"Our scientific power has out run out spiritual power. We have guided missiles and misguided men." - Martin Luther King Jr.
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  21. #171
    The Mad Monk
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    Rooster Pinata: The Best Sport in the World
    For those of you who don’t know, I love chickens. Seriously – they’re awesome. I love them. Read this post if you don’t believe me.

    Okay, now that I’ve cleared my good name I can tell you about Evil.

    Back when I was living in the Kern County area I used to board my horse at a little stables off the main highway. The stalls were fantastic, the rent was incredibly cheap, and even though it was in a small town the stables themselves seemed to have less drama than most barns I’ve been at. All in all it was a really great place.

    The only downside to the barn was the location – as it was situated off of a main highway, most people could see it from the road. I don’t know what your experience has been, but when normal, non-horsey people see a stables they don’t think, “Hey, look! A stables! I bet they keep horses there. Neat.”

    They seem to think, “Hey, look! Horse Stables! That’s where my latest unwanted puppy/cat/dog/kitten/chicken needs to be abandoned!”

    I’m sure they mean well, even if what they're doing is incredibly selfish, lazy, and rather cruel. They probably have this nice idea of their animal living a comfortable, happy lifestyle, surrounded by laughing people and sweet-smelling hay bales. “The kittens are playful! They can eat mice, and run around, and live a good life! All barns need a cat, right?”


    Look,I don't know about the rest of you, but we had a term for abandoned kittens at a horse barn. We called them “Coyote Candy”.

    Maybe it was the area we lived in, but the animals which were constantly abandoned at our barn never really lived all that long. It was a race against time, trying to find them homes before they were eaten. Someone would drop off a litter of kittens. By Tuesday, there would only be three little fluffballs. On Friday there would only be one. By Monday the barns would once again be cat-free, and someone would drop off an abandoned puppy.

    Cats, kittens, puppies, chickens…. None of them seemed to last. The coyotes in the area seemed to consider our barn their own personal buffet, and none of the abandoned animals seemed to live very long.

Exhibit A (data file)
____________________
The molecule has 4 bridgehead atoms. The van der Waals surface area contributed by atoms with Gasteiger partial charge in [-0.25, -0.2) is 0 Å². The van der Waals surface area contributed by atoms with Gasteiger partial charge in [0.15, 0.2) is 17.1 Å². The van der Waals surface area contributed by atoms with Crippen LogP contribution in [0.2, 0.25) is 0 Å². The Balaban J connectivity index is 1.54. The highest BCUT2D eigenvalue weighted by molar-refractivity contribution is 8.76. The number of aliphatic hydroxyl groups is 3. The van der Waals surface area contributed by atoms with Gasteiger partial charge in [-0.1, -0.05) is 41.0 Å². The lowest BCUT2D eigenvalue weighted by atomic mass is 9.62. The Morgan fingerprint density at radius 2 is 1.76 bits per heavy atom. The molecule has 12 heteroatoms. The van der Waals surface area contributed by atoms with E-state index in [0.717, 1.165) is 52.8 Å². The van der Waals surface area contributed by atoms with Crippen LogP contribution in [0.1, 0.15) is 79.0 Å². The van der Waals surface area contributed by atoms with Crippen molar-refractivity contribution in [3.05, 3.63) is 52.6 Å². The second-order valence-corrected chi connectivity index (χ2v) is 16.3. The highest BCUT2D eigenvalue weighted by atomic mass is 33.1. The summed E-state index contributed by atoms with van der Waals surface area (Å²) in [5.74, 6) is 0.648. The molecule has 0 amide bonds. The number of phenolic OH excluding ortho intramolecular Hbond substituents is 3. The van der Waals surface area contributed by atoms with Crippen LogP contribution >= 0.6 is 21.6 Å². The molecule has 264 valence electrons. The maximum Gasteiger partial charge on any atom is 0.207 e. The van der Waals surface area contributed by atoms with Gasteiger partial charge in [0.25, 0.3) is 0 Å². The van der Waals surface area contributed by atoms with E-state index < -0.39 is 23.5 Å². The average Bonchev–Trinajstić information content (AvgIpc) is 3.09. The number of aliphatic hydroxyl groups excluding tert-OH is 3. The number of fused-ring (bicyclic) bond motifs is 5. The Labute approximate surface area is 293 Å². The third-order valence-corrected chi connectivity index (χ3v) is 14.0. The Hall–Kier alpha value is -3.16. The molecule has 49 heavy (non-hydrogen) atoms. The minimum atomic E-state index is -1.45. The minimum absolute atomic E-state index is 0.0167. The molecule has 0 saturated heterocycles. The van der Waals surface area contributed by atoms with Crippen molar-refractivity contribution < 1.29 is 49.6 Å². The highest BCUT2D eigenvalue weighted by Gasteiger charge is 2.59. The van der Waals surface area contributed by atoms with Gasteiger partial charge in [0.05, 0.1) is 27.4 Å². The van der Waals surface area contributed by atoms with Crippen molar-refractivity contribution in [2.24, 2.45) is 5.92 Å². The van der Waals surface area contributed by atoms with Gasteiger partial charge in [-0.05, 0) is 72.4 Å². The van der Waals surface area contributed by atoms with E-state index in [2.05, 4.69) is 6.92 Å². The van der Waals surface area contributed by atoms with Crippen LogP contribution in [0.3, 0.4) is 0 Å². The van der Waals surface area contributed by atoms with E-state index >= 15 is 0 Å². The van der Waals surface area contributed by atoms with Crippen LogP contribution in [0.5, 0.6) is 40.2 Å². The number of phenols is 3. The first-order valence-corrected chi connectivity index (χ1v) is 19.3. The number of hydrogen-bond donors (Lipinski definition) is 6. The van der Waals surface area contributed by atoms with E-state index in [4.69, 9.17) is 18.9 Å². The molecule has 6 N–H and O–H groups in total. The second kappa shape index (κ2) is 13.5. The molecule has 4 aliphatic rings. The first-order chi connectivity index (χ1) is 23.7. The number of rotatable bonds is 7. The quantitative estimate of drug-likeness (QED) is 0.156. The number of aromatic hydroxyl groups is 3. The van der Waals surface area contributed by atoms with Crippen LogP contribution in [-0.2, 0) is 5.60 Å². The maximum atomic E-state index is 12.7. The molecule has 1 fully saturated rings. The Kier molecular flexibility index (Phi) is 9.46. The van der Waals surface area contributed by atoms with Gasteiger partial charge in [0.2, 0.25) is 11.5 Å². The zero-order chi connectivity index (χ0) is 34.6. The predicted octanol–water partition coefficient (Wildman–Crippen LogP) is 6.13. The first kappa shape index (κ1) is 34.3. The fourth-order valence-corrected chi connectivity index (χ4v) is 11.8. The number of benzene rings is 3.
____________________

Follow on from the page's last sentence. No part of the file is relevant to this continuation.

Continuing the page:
That is, except for Evil. Evil was a ratty, ragged, ill-tempered rooster. He was a mottled red, had two or three drooping, pathetic tail feathers, and evil, beady little eyes.

    I have no idea who dropped Evil off, but for all I know they knew all about our coyote issue and thought they were assigning Evil to a very deserved death. To be honest, I wouldn't blame them.

    From the day he arrived Evil took over the stables. He went wherever he wanted to go.... and heaven help you if you tried to make him leave before he was ready.

    He was fine as long as you approached him directly. If you walked towards him he’d stand up and saunter off, bobbing slowly away. He always managed to make it look like it was his idea, too.

    What’s that? Oh, I just felt like getting up and walking over here. See how I’m not meeting your eye? You’re not making me do this at all. I *want* to go over here.

    Yeah, getting him to move away from your stall/barn/hay stack wasn’t a problem.

    The problem was when you turned your back.

    I still remember the first time I saw him. “Oh, hey! A rooster! Someone dropped off some chickens. Cool!” I squatted down, waggling my fingers at him. “Heeeeeere, chook,chook, chook. Heeeeere, chook, chook, chook.”

    Evil stared at me silently, ignoring my outstretched hand.

    “Tcht, tcht…heeeeeere, chook, chook.”

    “Bakwaaaaaaaaak….” Evil growled ominously, and sauntered off.

    I stood up, dusting my pants in disappointment, then turned around to head back to Jubilee’s stall.

    “BCKWAAAAAAK!” With a triumphant scream of rage, Evil launched himself at my back in a furious scrabble of flapping wings, scratching legs, and pointy, stabby little pecks of his beak.

    Naturally, I did what any sane person would do when ambushed by an evil, attacking rooster bent on world domination:

    I dropped my car keys, screamed like a little girl, and bolted about 10 feet in the opposite direction before turning around to see what was after me.

    Evil stood in a cloud of dust, glaring at me, then smugly scratched the ground twice before sauntering off. He’d showed me.

    I stared at him, mouth agape. Had I…. had I just been beaten up by a chicken?

    Why, yes. Yes I had. And it wasn’t the last time, either.

    If Evil had just come at me fairly, I would have shown him who was boss, and that would have been that. The problem was that Evil was smart. He knew his only hope lay in ambush, so he never attacked you face-to-face.

    He was oddly stealthy for a chicken, and would creep up on you silently while you were distracted. One second I’d be calmly cleaning Jubilee’s stall, lulled into a peaceful state through the steady scooping and sifting of the clean shavings through the tines of the manure fork…

    And the next second I’d have a giant rooster stabbing me with his claws, screaming his rage into my ear as he scrabbled and clawed at my back.

    I’d scream and bolt every time, and every time I’d turn around and see that stupid chicken standing there, smugly eyeballing me before he sauntered out of the pen.

    No matter how vigilant I remained, he always managed to wait until my guard was down before attacking. He bothered other people at the stables, but for some reason he took a particular aversion to me. I swear that rooster was hunting me.

    I hated that rooster. I felt a little guilty, but to be honest, I couldn't wait for the coyotes to get him.

    For once, the coyotes failed to do their job. That stupid rooster refused to be eaten. I think even the coyotes realized he was a little too evil for them to mess with.

    Within a few weeks I was twitchy and spooky, jumping at the slightest noise and doing my best to look over my shoulder every thirty seconds. It’s not like I didn’t try to fight back. I remember the time he spooked me so hard I jumped into the barn wall, scraping my nose. I completely lost it. That was IT. Love of chickens or not, I’d had enough. Evil the rooster was going DOWN.